Community-Based Schools show good results on recruiting and retaining women teachers and providing education for girls, and merit consideration where regular schools are not established.
Establish a university specialization in gender studies.
Women who pursue careers as professionals or in business meet a number of obstacles. Mentoring and coaching arrangements are important.
Successful establishment of women-run businesses require a long-term support for skills education, market analysis and access and export certification.
Identify women’s existing economic contributions through survey work and develop policies to empower women in these sectors.
Ministry of Women’s Affairs plays an important role. There is potential in strengthening the position and capacity of MOWA to mandate and to monitor policies and budgets throughout government. Strengthening MoWA should complement not preclude other measures.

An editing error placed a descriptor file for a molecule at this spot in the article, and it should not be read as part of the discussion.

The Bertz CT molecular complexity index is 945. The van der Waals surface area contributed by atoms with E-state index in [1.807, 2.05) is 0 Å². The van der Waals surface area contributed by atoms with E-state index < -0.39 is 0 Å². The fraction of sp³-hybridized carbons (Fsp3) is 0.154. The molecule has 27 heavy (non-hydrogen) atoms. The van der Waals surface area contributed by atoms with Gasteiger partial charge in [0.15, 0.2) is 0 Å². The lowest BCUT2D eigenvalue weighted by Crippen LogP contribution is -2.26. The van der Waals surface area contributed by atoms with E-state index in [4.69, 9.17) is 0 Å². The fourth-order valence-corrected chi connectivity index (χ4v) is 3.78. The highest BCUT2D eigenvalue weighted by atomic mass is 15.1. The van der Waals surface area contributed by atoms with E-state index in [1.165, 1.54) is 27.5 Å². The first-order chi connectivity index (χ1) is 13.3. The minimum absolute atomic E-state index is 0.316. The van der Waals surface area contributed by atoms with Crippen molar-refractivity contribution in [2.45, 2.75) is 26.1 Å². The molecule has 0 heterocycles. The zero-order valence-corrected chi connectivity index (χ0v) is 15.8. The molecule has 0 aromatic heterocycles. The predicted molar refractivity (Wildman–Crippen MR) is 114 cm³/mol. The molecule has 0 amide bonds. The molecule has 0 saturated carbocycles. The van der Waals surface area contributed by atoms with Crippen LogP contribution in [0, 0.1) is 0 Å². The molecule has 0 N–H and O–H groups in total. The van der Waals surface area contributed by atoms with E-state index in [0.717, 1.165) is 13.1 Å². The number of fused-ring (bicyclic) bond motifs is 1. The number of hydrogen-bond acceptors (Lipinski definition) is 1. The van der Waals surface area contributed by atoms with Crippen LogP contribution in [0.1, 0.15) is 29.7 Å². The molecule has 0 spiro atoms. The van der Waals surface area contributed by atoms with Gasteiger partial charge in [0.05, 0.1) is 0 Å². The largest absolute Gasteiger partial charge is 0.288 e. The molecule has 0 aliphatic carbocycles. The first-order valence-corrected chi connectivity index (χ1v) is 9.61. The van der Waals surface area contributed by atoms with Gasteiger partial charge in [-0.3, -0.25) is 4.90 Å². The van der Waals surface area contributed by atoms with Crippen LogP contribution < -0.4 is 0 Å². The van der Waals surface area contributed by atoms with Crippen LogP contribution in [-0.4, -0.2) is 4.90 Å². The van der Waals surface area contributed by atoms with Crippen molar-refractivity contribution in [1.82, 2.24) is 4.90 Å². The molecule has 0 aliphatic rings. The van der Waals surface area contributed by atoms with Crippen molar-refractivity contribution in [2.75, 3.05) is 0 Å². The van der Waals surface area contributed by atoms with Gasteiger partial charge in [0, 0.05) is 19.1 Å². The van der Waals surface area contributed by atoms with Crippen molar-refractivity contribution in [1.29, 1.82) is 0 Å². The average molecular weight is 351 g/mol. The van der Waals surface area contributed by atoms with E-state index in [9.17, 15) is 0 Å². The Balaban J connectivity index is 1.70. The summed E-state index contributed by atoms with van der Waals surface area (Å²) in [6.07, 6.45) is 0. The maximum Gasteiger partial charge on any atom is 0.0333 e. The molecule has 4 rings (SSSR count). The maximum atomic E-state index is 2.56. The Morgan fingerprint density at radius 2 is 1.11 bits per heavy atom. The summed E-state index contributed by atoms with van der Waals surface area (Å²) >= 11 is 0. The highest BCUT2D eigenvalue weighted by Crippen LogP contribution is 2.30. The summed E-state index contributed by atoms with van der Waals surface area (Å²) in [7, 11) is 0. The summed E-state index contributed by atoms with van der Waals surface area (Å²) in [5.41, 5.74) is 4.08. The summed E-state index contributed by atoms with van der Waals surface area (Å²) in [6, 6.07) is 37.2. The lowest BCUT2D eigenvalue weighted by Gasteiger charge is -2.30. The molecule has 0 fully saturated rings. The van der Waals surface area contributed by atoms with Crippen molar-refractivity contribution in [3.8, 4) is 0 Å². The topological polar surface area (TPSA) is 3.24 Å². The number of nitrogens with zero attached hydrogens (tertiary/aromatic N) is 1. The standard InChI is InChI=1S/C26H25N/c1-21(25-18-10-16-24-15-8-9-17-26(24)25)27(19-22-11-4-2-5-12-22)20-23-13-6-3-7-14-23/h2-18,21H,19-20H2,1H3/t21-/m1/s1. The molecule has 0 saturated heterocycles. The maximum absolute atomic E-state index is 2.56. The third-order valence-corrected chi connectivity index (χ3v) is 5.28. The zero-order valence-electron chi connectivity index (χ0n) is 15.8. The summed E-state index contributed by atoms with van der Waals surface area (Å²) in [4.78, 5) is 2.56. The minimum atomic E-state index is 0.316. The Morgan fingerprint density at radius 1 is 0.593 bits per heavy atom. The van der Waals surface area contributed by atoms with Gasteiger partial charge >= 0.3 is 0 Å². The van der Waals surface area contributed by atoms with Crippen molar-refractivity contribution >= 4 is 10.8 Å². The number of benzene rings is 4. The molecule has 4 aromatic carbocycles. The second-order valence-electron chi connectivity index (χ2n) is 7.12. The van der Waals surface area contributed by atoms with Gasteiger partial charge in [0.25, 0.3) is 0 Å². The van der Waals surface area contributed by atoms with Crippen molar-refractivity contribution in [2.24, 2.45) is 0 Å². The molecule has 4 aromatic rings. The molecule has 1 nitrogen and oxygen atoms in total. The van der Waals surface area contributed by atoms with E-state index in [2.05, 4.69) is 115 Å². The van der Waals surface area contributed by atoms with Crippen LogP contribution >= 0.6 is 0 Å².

The competent women’s civil society groups is a major asset. The government plans to consult them in all political and legal processes and has appointed a Gender Advisory Board.
Strengthen research and analytical capacity within Afghan women’s organizations, in order to bolster the knowledge basis of their policy suggestions, lobbying, and monitoring.
Follow up the proposal of an independent commission on the status of women, reporting to the president, along the model of the Afghanistan Independent Human Rights Commission, to provide oversight of policies and budgets.
Fund and monitor implementation of the National Action Plans on Women and UNSR 1325. Involve religious leaders and communities.
Strengthen international support for women’s rights and empowerment in cooperation with the Government of Afghanistan and Afghan civil society groups.
Ensure that the renewal of mutual commitments between the Government of Afghanistan and development partners, to be discussed at the London Conference on Afghanistan and the Senior Officials Meeting in Kabul in 2015, includes specific Afghan and donor commitments that address the above challenges and recommendations. Institutionalize a bi-annual high-level meeting on women to take stock and sustain support.
Ministry of Foreign Affairs of Norway
27 November 2014